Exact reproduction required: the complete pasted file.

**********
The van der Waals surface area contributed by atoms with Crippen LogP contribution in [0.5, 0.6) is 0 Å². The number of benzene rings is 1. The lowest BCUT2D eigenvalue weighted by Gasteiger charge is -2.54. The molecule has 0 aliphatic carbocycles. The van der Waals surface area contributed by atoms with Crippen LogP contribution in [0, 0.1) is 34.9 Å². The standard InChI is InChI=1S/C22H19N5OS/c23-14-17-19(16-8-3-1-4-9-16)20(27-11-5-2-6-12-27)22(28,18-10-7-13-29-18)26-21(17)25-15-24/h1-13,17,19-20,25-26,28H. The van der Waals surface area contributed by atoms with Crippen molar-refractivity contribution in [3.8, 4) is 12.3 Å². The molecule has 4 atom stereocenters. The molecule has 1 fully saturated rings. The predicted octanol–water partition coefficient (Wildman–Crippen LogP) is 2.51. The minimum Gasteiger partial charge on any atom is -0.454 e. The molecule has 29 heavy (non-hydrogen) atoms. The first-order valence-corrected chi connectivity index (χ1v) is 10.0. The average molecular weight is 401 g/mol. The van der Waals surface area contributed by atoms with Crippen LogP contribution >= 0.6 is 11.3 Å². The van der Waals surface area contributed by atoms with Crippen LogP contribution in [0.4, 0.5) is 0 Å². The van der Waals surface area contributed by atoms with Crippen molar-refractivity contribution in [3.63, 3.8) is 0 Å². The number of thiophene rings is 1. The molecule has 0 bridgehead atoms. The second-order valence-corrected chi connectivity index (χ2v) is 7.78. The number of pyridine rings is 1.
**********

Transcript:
The van der Waals surface area contributed by atoms with Crippen LogP contribution in [0.5, 0.6) is 0 Å². The number of benzene rings is 1. The lowest BCUT2D eigenvalue weighted by Gasteiger charge is -2.54. The molecule has 0 aliphatic carbocycles. The van der Waals surface area contributed by atoms with Crippen LogP contribution in [0, 0.1) is 34.9 Å². The standard InChI is InChI=1S/C22H19N5OS/c23-14-17-19(16-8-3-1-4-9-16)20(27-11-5-2-6-12-27)22(28,18-10-7-13-29-18)26-21(17)25-15-24/h1-13,17,19-20,25-26,28H. The van der Waals surface area contributed by atoms with Crippen molar-refractivity contribution in [3.8, 4) is 12.3 Å². The molecule has 4 atom stereocenters. The molecule has 1 fully saturated rings. The predicted octanol–water partition coefficient (Wildman–Crippen LogP) is 2.51. The minimum Gasteiger partial charge on any atom is -0.454 e. The molecule has 29 heavy (non-hydrogen) atoms. The first-order valence-corrected chi connectivity index (χ1v) is 10.0. The average molecular weight is 401 g/mol. The van der Waals surface area contributed by atoms with Crippen LogP contribution >= 0.6 is 11.3 Å². The van der Waals surface area contributed by atoms with Crippen LogP contribution in [0.4, 0.5) is 0 Å². The van der Waals surface area contributed by atoms with Crippen molar-refractivity contribution in [3.63, 3.8) is 0 Å². The number of thiophene rings is 1. The molecule has 0 bridgehead atoms. The second-order valence-corrected chi connectivity index (χ2v) is 7.78. The number of pyridine rings is 1.